The Working Waterfront

Spring comes, regardless of the state of humans

The signs are all there, and it’s worthwhile noting them

Courtney Naliboff
Posted 2020-05-20
Last Modified 2020-05-20

By Courtney Naliboff

Remember last month’s column, when I was so excited about my staycation? And then exactly a month later we all found ourselves on an indefinite staycation? Except during this staycation I’m teaching a full remote-course load while helping my kindergartener with her remote learning and also attempting to remotely direct a musical. And my pager is on all the time and I have a fit-tested N-95 mask in my purse.

That’s where we’re at, no need to go into further detail there. You’re all living variations on the theme, I assume, unless we successfully flatten the curve and are released back into the world in early May, but from where I’m at, in a sunny spot on the window seat, I can’t predict the future.

Instead, I’m marveling at the fact that no matter what’s going on with the humans in the world, plants and animals are going to do spring with or without us.

Today, the first sunny day after a long stretch of wind and rain in early April, we found the first hellebore blossom in the garden around the patio. The purple crocuses are open wide, just past their peak. The tulips emerged early in the month, then got nibbled and unearthed. I replanted them and loaded them up with Deer-Off, and they seem to be doing well. Hopefully the deer are now finding other things to eat than my garden—we’ll see.

A few magenta knobs of rhubarb are up next to the porch. Hopefully the yard bunnies ignore it; last year they gave it a good munch but we still managed to pick enough for sauce and cake.

Chives are up in the cistern herb garden and garlic is up in the back bed. I’m planning a tall, sturdy fence around it this year if we can get the materials. Not donating half my garden to deer and rabbits seems extra pressing right now. We’re also hoping to finally buy the greenhouse we’ve been dreaming of to ensure an extra-productive round of tomatoes, and some season-extending greens.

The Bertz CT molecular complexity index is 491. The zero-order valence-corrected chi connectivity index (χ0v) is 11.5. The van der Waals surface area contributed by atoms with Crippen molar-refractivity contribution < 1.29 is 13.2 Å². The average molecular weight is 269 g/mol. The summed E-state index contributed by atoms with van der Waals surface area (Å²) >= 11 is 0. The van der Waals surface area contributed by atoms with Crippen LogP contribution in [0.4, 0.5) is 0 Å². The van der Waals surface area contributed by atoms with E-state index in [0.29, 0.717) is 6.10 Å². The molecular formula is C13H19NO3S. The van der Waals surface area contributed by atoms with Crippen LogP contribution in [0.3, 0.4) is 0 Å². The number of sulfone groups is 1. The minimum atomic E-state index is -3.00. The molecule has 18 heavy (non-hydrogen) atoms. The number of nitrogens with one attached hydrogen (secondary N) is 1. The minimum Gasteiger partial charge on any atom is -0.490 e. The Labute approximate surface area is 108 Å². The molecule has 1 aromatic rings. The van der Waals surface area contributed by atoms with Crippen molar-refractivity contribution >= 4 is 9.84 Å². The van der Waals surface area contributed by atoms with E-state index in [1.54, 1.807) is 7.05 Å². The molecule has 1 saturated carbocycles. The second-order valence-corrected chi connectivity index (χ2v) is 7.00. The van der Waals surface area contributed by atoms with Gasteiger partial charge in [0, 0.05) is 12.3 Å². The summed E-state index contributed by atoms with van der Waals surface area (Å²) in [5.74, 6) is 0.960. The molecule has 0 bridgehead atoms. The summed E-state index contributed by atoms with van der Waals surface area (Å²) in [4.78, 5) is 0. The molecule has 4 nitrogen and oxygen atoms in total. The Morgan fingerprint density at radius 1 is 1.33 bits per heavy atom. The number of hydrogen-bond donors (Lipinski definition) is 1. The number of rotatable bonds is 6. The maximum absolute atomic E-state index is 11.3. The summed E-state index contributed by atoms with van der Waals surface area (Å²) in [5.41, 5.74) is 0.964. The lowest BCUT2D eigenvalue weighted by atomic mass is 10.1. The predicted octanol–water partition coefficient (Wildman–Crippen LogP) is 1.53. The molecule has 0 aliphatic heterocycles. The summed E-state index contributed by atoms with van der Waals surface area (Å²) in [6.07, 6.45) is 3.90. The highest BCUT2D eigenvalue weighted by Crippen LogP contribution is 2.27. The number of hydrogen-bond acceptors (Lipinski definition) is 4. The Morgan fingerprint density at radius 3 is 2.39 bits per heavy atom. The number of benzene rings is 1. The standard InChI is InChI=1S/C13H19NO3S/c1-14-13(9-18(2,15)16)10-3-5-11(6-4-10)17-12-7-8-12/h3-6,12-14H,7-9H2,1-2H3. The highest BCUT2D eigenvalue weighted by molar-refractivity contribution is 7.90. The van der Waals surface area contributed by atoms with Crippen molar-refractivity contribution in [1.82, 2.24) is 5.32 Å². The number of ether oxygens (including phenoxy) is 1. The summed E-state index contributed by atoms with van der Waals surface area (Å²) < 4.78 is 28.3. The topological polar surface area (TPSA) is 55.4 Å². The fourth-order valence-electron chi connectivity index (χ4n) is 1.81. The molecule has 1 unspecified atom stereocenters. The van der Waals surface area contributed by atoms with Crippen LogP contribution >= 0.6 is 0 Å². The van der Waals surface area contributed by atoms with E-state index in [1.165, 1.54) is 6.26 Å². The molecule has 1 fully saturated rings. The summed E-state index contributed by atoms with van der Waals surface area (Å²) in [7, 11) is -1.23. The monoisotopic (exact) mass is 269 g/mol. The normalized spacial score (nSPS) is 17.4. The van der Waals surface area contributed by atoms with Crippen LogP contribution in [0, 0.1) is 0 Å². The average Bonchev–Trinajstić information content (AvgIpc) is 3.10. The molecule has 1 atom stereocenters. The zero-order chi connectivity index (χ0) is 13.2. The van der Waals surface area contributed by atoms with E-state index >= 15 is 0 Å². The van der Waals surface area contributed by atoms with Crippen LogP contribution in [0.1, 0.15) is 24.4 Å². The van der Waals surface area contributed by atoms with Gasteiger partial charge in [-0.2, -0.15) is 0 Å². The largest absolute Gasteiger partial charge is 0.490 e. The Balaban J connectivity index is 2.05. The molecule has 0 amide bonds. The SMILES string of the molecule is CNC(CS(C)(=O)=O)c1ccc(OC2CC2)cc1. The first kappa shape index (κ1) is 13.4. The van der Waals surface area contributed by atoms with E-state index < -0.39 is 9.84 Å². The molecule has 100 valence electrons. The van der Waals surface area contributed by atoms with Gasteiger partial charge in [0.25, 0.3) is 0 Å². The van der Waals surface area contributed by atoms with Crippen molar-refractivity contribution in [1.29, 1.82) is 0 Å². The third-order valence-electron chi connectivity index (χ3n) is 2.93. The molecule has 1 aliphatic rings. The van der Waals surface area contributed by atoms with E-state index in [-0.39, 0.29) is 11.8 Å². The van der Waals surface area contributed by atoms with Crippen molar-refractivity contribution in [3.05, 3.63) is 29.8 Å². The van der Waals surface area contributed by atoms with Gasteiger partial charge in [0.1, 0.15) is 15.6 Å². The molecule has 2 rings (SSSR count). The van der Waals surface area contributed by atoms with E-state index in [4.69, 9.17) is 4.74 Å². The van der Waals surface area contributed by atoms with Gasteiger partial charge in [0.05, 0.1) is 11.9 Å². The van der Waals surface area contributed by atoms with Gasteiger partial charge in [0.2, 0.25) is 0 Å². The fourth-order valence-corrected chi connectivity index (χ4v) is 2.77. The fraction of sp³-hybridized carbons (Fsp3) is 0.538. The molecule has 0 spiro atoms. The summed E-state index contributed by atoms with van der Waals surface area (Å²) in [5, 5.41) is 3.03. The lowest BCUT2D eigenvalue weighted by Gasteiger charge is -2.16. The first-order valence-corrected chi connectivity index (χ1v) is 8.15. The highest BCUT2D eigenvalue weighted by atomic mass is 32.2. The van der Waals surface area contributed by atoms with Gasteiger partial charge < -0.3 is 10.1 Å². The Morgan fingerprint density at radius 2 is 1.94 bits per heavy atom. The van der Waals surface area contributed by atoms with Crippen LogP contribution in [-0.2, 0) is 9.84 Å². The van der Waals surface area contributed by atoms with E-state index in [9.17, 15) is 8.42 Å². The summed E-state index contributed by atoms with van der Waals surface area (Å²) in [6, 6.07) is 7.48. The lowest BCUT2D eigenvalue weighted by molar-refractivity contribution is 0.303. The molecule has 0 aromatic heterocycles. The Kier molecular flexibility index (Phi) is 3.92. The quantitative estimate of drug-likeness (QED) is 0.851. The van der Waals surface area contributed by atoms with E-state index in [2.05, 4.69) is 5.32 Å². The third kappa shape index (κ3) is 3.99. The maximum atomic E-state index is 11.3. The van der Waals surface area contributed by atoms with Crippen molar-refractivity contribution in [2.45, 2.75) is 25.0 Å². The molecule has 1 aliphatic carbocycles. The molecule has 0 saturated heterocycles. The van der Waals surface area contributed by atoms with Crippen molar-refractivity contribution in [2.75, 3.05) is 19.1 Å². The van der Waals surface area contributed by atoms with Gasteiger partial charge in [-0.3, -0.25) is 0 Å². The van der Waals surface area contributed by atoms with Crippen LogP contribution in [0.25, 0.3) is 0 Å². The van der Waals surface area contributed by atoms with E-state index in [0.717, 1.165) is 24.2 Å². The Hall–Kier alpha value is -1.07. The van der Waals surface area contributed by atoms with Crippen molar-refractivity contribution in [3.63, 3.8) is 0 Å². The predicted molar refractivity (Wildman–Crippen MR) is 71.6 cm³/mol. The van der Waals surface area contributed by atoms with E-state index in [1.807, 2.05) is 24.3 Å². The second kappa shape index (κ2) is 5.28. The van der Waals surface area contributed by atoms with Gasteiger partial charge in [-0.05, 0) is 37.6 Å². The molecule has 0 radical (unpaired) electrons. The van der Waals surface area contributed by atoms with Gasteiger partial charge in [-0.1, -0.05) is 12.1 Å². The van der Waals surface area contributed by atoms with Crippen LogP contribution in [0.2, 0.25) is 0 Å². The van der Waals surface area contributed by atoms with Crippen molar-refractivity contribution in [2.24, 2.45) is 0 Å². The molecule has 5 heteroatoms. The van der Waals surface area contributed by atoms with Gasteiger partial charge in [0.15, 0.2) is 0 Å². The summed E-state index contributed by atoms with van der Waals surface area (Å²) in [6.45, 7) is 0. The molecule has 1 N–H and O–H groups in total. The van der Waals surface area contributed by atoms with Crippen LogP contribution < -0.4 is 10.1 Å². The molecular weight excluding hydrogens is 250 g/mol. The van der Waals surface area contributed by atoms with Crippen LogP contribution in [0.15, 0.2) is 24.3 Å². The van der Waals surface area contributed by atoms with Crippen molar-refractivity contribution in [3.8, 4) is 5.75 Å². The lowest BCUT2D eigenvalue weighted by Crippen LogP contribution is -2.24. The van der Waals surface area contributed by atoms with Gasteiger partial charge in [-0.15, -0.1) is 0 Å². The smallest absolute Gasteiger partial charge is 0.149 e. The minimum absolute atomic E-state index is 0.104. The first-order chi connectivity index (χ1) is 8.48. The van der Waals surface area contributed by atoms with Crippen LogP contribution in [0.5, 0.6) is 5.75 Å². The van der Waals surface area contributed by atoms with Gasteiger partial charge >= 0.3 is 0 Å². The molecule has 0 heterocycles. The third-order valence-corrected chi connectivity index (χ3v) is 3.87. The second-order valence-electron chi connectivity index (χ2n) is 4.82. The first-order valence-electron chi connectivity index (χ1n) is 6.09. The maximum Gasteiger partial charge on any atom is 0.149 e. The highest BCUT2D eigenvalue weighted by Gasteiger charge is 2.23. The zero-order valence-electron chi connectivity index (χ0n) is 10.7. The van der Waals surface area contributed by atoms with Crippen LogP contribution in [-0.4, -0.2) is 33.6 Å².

Pussywillow and witch hazel are on their way out, and forsythia, magnolia, and apple are on their way in. I expect to see some dandelions in the yard before too long and hopefully bees. A new apiary, run from Vinalhaven but with hives on both of the Fox Islands, has put honey on the shelves and we’re hoping to have some of the bees on our property soon. The lilacs in our yard, and a bush whose name I don’t know but I think of as a cauliflower bush, have fat leaf buds.

Two chickadees, which I sincerely hope are a couple, have been frequenting the bird feeder Penrose got for her fifth birthday, and I had to pull out my Audubon guide to ID a brown creeper making staccato spirals up a spruce tree. Robins and doves have joined the crows nibbling on the lawn and fluttering from tree to tree, avidly watched by the cats, the dog, Penrose and I.

Produce from the Turner Farm, and eggs from island chickens, have both become a lifeline in this new way of living. Both are continuing to become more plentiful now that we’ve tilted past the equinox and into the longer and slightly warmer days.

I’ll put arugula in pretty soon, and the rest of my seeds are waiting in the basement. I’ve seen a lot of victory garden articles and memes online, and on the radio today I heard an interview with Johnny’s Selected Seeds saying that they’ve had higher than ever home gardening sales. I’m not surprised. I always grow vegetables, but this growing season feels higher stakes to me.

As much as I might fret and dither and signify each little sprout, the fact remains that spring is happening without any help from us. Maybe even a little better without us messing around quite as much. And as long as I’m here, I’m going to keep enjoying the view.

Courtney Naliboff lives, parents, teaches, writes, and plays music on North Haven.